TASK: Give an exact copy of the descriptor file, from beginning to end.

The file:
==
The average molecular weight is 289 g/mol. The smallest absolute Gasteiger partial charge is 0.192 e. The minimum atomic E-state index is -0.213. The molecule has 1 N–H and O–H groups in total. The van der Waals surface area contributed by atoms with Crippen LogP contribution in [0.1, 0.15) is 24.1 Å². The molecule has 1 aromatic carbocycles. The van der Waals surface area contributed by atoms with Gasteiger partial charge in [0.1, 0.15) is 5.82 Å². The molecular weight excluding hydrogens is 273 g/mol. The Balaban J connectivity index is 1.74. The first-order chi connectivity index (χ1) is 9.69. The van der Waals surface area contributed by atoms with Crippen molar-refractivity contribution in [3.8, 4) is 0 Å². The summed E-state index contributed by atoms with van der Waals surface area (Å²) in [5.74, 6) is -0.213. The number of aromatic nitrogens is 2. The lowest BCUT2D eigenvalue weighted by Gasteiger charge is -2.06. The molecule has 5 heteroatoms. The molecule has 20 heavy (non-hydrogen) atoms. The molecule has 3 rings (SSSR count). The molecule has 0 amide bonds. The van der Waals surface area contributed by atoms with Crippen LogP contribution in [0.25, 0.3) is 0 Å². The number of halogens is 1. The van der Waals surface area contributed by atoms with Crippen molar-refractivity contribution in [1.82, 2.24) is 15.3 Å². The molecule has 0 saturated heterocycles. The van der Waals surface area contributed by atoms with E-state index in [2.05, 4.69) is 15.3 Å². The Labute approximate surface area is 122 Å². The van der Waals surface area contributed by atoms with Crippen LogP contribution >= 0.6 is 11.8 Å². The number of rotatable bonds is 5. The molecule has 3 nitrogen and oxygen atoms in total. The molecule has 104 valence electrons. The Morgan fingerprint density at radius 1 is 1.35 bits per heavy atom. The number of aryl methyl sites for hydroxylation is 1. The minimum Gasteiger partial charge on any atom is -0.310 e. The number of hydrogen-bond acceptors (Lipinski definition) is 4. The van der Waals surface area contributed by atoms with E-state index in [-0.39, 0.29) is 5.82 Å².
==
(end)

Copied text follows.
The average molecular weight is 289 g/mol. The smallest absolute Gasteiger partial charge is 0.192 e. The minimum atomic E-state index is -0.213. The molecule has 1 N–H and O–H groups in total. The van der Waals surface area contributed by atoms with Crippen LogP contribution in [0.1, 0.15) is 24.1 Å². The molecule has 1 aromatic carbocycles. The van der Waals surface area contributed by atoms with Gasteiger partial charge in [0.1, 0.15) is 5.82 Å². The molecular weight excluding hydrogens is 273 g/mol. The Balaban J connectivity index is 1.74. The first-order chi connectivity index (χ1) is 9.69. The van der Waals surface area contributed by atoms with Crippen molar-refractivity contribution in [3.8, 4) is 0 Å². The summed E-state index contributed by atoms with van der Waals surface area (Å²) in [5.74, 6) is -0.213. The number of aromatic nitrogens is 2. The lowest BCUT2D eigenvalue weighted by Gasteiger charge is -2.06. The molecule has 5 heteroatoms. The molecule has 20 heavy (non-hydrogen) atoms. The molecule has 3 rings (SSSR count). The molecule has 0 amide bonds. The van der Waals surface area contributed by atoms with Crippen LogP contribution in [0.25, 0.3) is 0 Å². The number of halogens is 1. The van der Waals surface area contributed by atoms with Crippen molar-refractivity contribution in [1.82, 2.24) is 15.3 Å². The molecule has 0 saturated heterocycles. The van der Waals surface area contributed by atoms with E-state index in [2.05, 4.69) is 15.3 Å². The Labute approximate surface area is 122 Å². The van der Waals surface area contributed by atoms with Crippen LogP contribution >= 0.6 is 11.8 Å². The number of rotatable bonds is 5. The molecule has 3 nitrogen and oxygen atoms in total. The molecule has 104 valence electrons. The Morgan fingerprint density at radius 1 is 1.35 bits per heavy atom. The number of aryl methyl sites for hydroxylation is 1. The minimum Gasteiger partial charge on any atom is -0.310 e. The number of hydrogen-bond acceptors (Lipinski definition) is 4. The van der Waals surface area contributed by atoms with E-state index in [-0.39, 0.29) is 5.82 Å².